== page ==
The Impact

Fouled by a toxic algae bloom just over one year ago, Treasure Coast residents enjoy a surprising spike in property values — but for how long?

In the summers of 2013 and 2016, residents living along the St. Lucie, Indian, and Caloosahatchee rivers, which are located east and west of South Florida’s Lake Okeechobee, worried about the inevitable: millions of gallons of toxic water from the lake being flushed into the canals, where it would eventually creep toward the estuaries, killing marine life in its path and putting humans at risk.

Discharging water from the lake is necessary to relieve the earthen dikes that corral the water before it crests the dike system and floods the surrounding area.

The green discharge resulting from the algae bloom of 2016
Photo credit: Les Neuhaus

Last year the water discharged was a rich, thick green concoction, similar in look to healthy Bermuda grass. But the water was harmful, not healthy. An algae bloom had formed in the lake and eventually covered a massive 85 sq. km. — an area so big it could be seen by satellites from space. It was a direct byproduct of storm water and waste from septic tanks — both working their way south to the lake through the Kissimmee River watershed — along with agricultural runoff from cattle and sugar farmers.

Stuart, Fla., in Martin County, bore the worst of the toxic algae when officials eventually had to release overflow from the lake through the canals, coating Stuart’s beaches, estuaries, and residential and commercial property fronts in oozing, “guacamole”-like sludge over the 4th of July holiday weekend. Beaches were eventually closed and people were advised to stay indoors to avoid the bad smell. Scientists and health officials said at the time that the algae blooms, also known as HABs, could cause skin irritation and breathing problems through the air. And for marine life, it was deemed even more detrimental. Throughout the event, state officials remained notably silent.

Tom Campenni, a city commissioner in Stuart, has worked in the commercial real estate market for three decades and owns property on the water. “Last year we were green,” says Campenni. “If I was trying to sell my house last year, I wouldn’t have been able to get any amount of money for it.”

And this cuts to the heart of the issue for some: even though environmental factors are a paramount concern to most residents affected by the blooms, property values become a main concern, too. However, Martin County Property Appraiser Laurel Kelly announced on May 30 that property values throughout the county had increased 5.3 percent, something that many residents were surprised to hear, including Campenni.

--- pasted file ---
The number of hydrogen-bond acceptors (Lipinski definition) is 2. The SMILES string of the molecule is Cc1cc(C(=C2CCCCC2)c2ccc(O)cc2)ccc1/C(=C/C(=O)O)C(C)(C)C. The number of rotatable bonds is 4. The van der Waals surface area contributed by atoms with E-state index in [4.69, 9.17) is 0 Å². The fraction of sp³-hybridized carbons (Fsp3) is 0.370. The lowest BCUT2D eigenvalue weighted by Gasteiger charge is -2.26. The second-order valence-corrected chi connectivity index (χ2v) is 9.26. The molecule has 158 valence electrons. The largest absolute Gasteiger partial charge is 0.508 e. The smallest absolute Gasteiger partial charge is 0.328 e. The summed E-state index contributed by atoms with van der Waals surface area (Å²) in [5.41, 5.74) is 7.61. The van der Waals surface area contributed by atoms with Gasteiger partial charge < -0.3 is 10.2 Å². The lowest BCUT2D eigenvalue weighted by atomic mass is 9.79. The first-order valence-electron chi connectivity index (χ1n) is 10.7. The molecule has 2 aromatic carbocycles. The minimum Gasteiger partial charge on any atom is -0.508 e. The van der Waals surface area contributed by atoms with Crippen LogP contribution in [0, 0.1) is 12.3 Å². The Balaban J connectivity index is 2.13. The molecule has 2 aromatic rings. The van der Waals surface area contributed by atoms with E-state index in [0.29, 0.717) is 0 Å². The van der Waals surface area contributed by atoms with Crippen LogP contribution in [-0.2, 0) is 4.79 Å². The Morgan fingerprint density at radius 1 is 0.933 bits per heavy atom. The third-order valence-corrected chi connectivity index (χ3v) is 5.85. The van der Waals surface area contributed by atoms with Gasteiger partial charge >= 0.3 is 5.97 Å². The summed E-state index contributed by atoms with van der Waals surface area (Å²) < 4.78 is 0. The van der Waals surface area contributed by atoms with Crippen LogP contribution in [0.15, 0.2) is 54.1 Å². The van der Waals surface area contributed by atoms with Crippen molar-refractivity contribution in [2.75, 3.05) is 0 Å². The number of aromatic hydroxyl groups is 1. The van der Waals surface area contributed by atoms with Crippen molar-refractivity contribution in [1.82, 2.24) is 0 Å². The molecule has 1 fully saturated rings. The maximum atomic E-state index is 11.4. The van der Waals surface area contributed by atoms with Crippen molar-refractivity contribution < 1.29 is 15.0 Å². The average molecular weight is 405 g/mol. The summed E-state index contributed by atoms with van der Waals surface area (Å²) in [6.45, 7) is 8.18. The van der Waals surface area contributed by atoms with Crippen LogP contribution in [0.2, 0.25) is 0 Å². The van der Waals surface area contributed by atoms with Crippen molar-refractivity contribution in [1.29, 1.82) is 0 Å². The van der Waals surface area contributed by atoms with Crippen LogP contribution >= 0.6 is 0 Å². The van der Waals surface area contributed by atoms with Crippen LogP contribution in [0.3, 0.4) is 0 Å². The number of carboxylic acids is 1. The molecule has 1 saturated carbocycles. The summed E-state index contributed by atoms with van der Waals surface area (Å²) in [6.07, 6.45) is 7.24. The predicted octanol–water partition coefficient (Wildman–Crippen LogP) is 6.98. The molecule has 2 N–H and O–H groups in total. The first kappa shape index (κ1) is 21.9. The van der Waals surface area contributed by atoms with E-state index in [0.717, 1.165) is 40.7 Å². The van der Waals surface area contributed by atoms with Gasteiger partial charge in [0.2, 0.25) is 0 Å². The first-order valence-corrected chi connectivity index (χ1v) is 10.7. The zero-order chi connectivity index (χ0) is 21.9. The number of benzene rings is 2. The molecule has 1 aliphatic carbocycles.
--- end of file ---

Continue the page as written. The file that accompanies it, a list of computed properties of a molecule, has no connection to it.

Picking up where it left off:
“There are a lot of variables that affect home prices … some push the value up, some variables push the value down,” Kelly shared in a follow-up phone interview with Agent Magazine. “I call it diminished appreciation. In the wake of the 2013 bloom, people would walk away in the middle of negotiating a home purchase here.”

However, when asked if depreciation could be expected over time, since a resolution to the blooms had not yet been implemented, she was firm.

“I think they will (diminish),” she says. “A lot of people retire here because of the water communities. And if you fish, but you can’t eat the fish, then that’s just one of many problems.”

Ideas to solve the problem are as abundant as the finger pointing at who, or what, is to blame. Farmers often blame conservationists and conservationists often blame farmers. But Campenni said those communities, along with municipalities, counties, and legislators in Tallahassee — including the governor — “need to come up with a real solution, not a make-believe solution.”

Michael Barnes
Photo credit: Courtesy of Michael Barnes

Enter Michael Barnes, CEO of Galileo Group, a Florida-based tech firm that specializes in hyperspectral remote sensing, or imaging.

Barnes spent 10 years working around the world for the Central Intelligence Agency before leaving to co-found Galileo with his partner Herb Wasserman, a former satellite testing expert for the U.S. Air Force. Galileo has developed applications in imaging technology that could be used to predict and possibly prevent the formation of HABs by using satellites as a platform for their unique hyperspectral remote sensing services.

Though tight-lipped about who Galileo’s clients are, Barnes reveals the company is in early-stage discussions with NASA and NOAA about their technology’s capabilities as it directly applies to environmental causes like HABs forming in Lake Okeechobee. “We have flown test missions on our own to show that red tide and harmful algal blooms (HAB) can be mapped from the air using our hyperspectral capabilities,” says Barnes, adding that the key point of the program is to “regularly map the HAB emergence across the state of Florida to provide a temporal snapshot of progression.”

Barnes adds that Galileo also plans to develop an ARMADA™-based smartphone system so that consumers can play a more direct role as “citizen collectors.”

“It’s about empowering people to understand and contribute to the environmental solutions which affect their health, their homes, and the tourist industry in general,” says Barnes. “The average consumer has far more computing and remote sensing power in their hand than they realize. We plan to put some of that potential to new and better use.”